Writings of Nichiren Shōnin Doctrine 2, pp. 130, 140-143, 145, 152-153

Two Nichiren Texts, pp. 66, 81-85, 87-88, 96-97

The Writings of Nichiren Daishonin I, pp. 355, 362-365, 369

After underscoring the importance of the “three thousand worlds in a single thought-moment” taught by T’ien-t’ai Chih-i (538-597) in the chapter of the Great Concentration and Insight dealing with contemplative practice, Nichiren laments that this “valued treasure” of the T’ien-t’ai school was stolen by the Flower Garland and True Word schools This may seem rather odd to us. Even in our age of “intellectual property” law, we do not usually think that this should apply to religious teachings. In fact, religious traditions have always mutually influenced and cross-fertilized one another when they have come into contact (even when that contact is antagonistic). So what exactly is Nichiren concerned about? Is there any truth to his accusations?

Further on in Kanjin Honzon-shō, Nichiren reviews how the revered teachers of other schools of Buddhism in China and Japan rejected Chih-i’s teachings but in the end many of them finally came around to accepting the teaching of the three thousand worlds in a single thought-moment. They even began to claim that this teaching was found in the sūtras that were their own focus such as the Flower Garland Sūtra or esoteric sūtras like the Mahāvairocana Sūtra. Nichiren, however, claims that all other sūtras but the Lotus Sūtra are actually only Hīnayāna (lit. “small vehicle”) teachings that cannot lead to buddhahood. At this point lets review the historical context and introduce some of the teachers of the True Word and Flower Garland schools that Nichiren mentions by name.

Śubhākarasimha (637-735; C. Shan-wu-wei) and Vajrabodhi (671-741; C. Chin-kang-chih) were two of the Indian teachers who brought tantric Buddhism to China. Nichiren accuses them of incorporating the T’ien-t’ai teaching of the “three thousand worlds in a single thought-moment” into their translations and commentaries on the esoteric teachings in order to claim that, like the Lotus Sūtra, their teachings could lead all beings to buddhahood. Furthermore, in promoting the mudrās, mantras, and mandalas of the tantric teachings, they claimed that their methods were superior in terms of practice to the Lotus Sūtra.  In fact, however, the esoteric sūtras do not explicitly teach that all beings, particularly the Hīnayāna practitioners of the Two Vehicles, can attain buddhahood. The esoteric sūtras are therefore not the Buddha’s final teachings but a provisional understanding. This means that the esoteric methods, based as they are on a lesser point of view, are not comparable to the teaching and practice of the Lotus Sūtra.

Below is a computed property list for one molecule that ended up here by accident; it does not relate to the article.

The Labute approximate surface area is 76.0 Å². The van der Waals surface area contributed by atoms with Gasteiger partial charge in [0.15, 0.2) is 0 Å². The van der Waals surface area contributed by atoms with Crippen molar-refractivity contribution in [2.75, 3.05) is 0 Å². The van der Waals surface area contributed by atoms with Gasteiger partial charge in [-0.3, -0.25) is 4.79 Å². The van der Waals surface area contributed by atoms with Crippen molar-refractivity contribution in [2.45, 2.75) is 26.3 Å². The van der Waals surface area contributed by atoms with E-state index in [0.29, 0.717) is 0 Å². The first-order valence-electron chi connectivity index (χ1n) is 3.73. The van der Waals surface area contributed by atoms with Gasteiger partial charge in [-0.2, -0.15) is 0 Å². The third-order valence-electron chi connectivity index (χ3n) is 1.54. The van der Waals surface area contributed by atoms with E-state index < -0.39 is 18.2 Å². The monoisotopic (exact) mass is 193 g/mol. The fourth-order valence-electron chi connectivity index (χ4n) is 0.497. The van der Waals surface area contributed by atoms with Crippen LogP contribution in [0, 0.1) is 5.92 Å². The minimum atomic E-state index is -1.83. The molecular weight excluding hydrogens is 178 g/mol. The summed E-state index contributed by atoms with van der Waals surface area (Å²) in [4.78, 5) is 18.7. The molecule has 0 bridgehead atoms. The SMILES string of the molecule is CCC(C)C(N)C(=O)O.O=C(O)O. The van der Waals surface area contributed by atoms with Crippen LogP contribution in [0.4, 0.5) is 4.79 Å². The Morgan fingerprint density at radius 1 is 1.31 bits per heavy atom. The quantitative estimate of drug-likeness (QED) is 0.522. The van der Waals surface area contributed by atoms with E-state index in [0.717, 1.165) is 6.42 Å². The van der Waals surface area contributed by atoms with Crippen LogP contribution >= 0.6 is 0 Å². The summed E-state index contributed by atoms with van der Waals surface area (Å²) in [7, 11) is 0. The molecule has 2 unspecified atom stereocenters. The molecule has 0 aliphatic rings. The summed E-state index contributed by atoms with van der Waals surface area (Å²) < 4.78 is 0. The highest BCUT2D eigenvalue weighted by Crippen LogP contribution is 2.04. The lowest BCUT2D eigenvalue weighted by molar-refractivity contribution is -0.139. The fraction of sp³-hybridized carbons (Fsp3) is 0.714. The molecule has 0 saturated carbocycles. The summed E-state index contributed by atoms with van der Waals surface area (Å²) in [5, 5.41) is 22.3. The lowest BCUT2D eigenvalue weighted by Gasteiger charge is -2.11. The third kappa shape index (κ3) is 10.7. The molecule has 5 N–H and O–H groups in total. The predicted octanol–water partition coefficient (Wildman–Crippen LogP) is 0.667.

Ch’eng Kuan (737-820) was the fourth patriarch of the Flower Garland School. He traveled widely studying the teachings and practices of many schools, including the T’ien-t’ai teachings with Chan-jan (711-782; aka Miao-lê), its 6th patriarch. Apparently in his commentary on the Flower Garland Sūtra, Ch’eng-kuan used the teaching of “three thousand worlds in a single thought-moment” to explain the meaning of the passage in the sūtra that begins “Mind is like an artist” thereby claiming the T’ien-tai teaching for the Flower Garland School. To be fair, it should be pointed out that Chih-i was the first one to make the connection between that passage in the Flower Garland Sūtra and the concept of “three thousand worlds in a single thought-moment.”

Nichiren also accused the Flower Garland Schools’ third patriarch, Fa-tsang (643-712; aka Hsien-shou) of hiding the fact that he had been influenced by the T’ien-t’ai sūtra classification system when he came up with his own system. This is a problematic accusation for two reasons. One is that the Flower Garland School’s sūtra classification system originated with the second patriarch Chih-yen (602-668), and the second problem is that Chih-i himself was modifying earlier sūtra classification schemes and using their terminology. Still, Nichiren did not approve of how the Flower Garland School adapted the T’ien-t’ai sūtra classification system and used it to demote the Lotus Sūtra.

The “theft” of the three thousand worlds in a single thought-moment teaching that Nichiren was concerned about has to do with how these teachers of the True World and Flower Garland schools co-opted Chih-i’s insights to bolster their own position and then attacking the T’ien-t’ai School as inferior. This does strike me as being ungrateful and dishonest. It is one thing to have a friendly rivalry and to learn and grow through dialogue and even civilized debate (in academic circles this is called “peer review”), but it is another to take another tradition’s teachings and claim it as one’s own while covering up the true source. It also doesn’t seem right to take someone else’s teachings out of context in order to attack it or to downplay it.